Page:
The Complicated Relationship Between Official Fandom & The PT (Its Fans Too): Commentary

Nothing captures better the odd way Lucasfilm handles the PT than this:

Well-known Lucasfilm employee states for the second time or so that according to its internals, the prequels are as loved in the U.S. as Eps IV-VI. Before, it had also been noted that internationally, the prequels were slightly more popular.

Two successive episodes of the YouTube-based “The Star Wars Show” feature well-known personalities speaking positively about the prequels.

And then on the Sept. 7 episode of the same program, a couple of guys from IGN are brought on to discuss the late ‘90s arcade classic Star Wars: Racer. The IGN “personalities” make some comments that fans perceived to be jabs at TPM. Something by the way you would not see directed at Eps IV-VI or TFA.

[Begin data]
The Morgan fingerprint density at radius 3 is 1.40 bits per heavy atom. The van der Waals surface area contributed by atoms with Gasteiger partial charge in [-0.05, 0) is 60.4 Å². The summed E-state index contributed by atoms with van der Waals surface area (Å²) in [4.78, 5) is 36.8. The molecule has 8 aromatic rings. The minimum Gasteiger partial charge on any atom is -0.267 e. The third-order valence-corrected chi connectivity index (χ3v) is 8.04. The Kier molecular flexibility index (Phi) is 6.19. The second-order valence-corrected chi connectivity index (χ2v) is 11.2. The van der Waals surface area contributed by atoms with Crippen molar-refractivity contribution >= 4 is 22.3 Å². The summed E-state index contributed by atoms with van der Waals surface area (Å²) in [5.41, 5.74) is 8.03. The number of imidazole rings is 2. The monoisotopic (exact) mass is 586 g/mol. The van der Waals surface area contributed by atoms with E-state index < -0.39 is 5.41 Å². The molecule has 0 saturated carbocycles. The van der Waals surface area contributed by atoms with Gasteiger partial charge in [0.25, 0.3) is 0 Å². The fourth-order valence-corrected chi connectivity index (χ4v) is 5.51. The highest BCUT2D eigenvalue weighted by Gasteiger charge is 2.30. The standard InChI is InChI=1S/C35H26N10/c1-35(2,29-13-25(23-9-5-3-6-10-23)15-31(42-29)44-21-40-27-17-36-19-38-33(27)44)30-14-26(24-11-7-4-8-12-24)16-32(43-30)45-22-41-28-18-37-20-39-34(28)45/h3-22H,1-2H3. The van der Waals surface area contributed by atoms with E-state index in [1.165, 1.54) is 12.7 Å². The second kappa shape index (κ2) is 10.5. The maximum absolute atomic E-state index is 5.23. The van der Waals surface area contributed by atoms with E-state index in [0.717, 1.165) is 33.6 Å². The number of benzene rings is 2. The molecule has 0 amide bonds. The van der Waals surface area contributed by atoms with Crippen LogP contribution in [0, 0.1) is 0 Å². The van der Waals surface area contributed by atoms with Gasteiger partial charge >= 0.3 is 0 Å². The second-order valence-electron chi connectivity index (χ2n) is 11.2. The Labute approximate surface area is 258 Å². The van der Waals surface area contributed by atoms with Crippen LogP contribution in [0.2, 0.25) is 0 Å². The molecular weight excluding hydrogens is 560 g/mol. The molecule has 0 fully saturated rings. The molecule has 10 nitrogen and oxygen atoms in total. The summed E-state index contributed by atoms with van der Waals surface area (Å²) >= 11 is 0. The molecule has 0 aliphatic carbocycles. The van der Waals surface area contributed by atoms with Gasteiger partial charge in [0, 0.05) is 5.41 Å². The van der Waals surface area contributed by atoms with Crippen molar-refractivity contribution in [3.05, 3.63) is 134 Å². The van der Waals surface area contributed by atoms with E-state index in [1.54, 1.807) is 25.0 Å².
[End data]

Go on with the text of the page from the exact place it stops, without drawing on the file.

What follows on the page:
On Sept. 13, they released a bunch of stickers for the iPhone and they were only from TFA and the OT.

I held off on posting this for the past month, until I see this today.  Padme Amidala isn’t mentioned in the text and the accompanying video only features two short clips.  It’s as though poor Padme got memory wiped from the saga due to the crimes of not being politically correct enough and failing to appear in a Disney production.  Forget Legion of Leia; how about People For Padme?  (While I’m at it, maybe at some point I’ll do a post on why fandom forgets about maternal figures like Shmi Skywalker or Aunt Beru.)

All of this occurred very recently, so I’m not cobbling together things that happened months or years ago. But it is a pattern that has gone on for a long time. One day it seems like they’re pro-PT, one day I wonder if they really are. I’m not putting all of the blame on the Disney purchase either since this sort of thing has been happening even while Lucas still ruled the roost. For instance, the official Star Wars Twitter account several years back retweeted a fan-made cartoon where Deadpool kills a guy for praising the prequels and Hayden Christensen. The retweet was deleted after this site and several other fans protested. (And to be fair, this was way worse than a couple of IGN jokesters on “The Star Wars Show.”)